Note: This engineering post was written by our DBA, Silvia Botros and originally appeared on the Sysadvent Blog in December 2016. 

Companies have had and needed Database Administrators for years. Data is one of a business’s most important assets. That means many businesses, once they grow to the point where they must be able to rapidly scale, need someone to make sure that asset is well managed, performant for the product needs, and available to restore in case of disasters.

In a traditional sense, the job of the DBA means she is the only person with access to the servers that host the data, the go-to person to  create new database cluster for new features, the person to design new schemas, and the only person to contact when anything database related breaks in a production environment.

Because DBAs traditionally have such unique roles their time is at a premium,  it becomes harder to think big picture when day-to-day tasks overwhelm. It is typical to resort to brittle tools like bash for all sorts of operational tasks in DBA land. Need a new DB setup from a clean OS install? Take, validate, or restore backups? Rotate partitions or stale data? When your most commonly used tool is bash scripting, everything looks like a nail. I am sure many readers are preparing tweets to tell me how powerful bash is, but please hold your commentary until after evaluating my reasoning.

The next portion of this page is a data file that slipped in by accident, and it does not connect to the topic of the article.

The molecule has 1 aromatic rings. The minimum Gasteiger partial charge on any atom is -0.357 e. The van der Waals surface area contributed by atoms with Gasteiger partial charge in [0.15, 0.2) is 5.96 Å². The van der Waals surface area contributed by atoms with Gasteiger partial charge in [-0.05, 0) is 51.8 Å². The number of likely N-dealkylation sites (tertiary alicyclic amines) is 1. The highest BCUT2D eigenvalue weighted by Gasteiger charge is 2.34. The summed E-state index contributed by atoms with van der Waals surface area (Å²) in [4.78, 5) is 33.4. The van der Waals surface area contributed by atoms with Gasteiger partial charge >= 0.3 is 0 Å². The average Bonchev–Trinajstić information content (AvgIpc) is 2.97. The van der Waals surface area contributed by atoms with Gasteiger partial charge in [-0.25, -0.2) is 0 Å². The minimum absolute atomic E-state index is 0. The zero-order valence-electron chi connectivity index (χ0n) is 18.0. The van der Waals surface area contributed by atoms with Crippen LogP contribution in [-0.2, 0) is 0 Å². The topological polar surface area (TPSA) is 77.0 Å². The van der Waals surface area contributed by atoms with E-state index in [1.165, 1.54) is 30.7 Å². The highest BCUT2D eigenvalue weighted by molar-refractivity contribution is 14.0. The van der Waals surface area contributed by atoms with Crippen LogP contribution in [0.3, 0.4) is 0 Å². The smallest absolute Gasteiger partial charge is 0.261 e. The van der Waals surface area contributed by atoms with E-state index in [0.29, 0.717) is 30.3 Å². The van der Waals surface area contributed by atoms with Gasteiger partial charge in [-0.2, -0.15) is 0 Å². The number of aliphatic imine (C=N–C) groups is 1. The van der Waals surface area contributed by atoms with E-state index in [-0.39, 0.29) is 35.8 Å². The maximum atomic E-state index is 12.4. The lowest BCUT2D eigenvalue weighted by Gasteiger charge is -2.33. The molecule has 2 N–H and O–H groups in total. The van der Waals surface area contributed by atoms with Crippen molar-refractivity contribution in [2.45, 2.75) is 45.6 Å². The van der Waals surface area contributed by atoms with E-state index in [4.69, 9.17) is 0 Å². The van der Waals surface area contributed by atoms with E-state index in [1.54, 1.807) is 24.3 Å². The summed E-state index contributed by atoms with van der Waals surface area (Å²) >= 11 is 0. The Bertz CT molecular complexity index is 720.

Does all this sound like your job description as a DBA? Does the job description talk in details about upgrading servers, creating and testing backups, and monitoring? Most typical DBA job postings will make sure to say that you have to configure and setup ‘multiple’ database servers (because the expectation is that DBAs handcraft them), and automate database management tasks with (hand-crafted) scripts.

Is that really a scalable approach for what is often a team of one in a growing, fast-paced organization?

I am here to argue that your job is not to perform and manage backups, create and manage databases, or optimize queries. You will do all these things in the span of your job but the primary goal is to make your business’s data accessible and scalable. This is not just for the business to run the current product but also to build new features and provide value to customers.

Why

You may want to ask, why would I do any of this? There is an argument for continuing the execute the DBA role traditionally: job security, right? Many tech organizations nowadays do one or more of the following: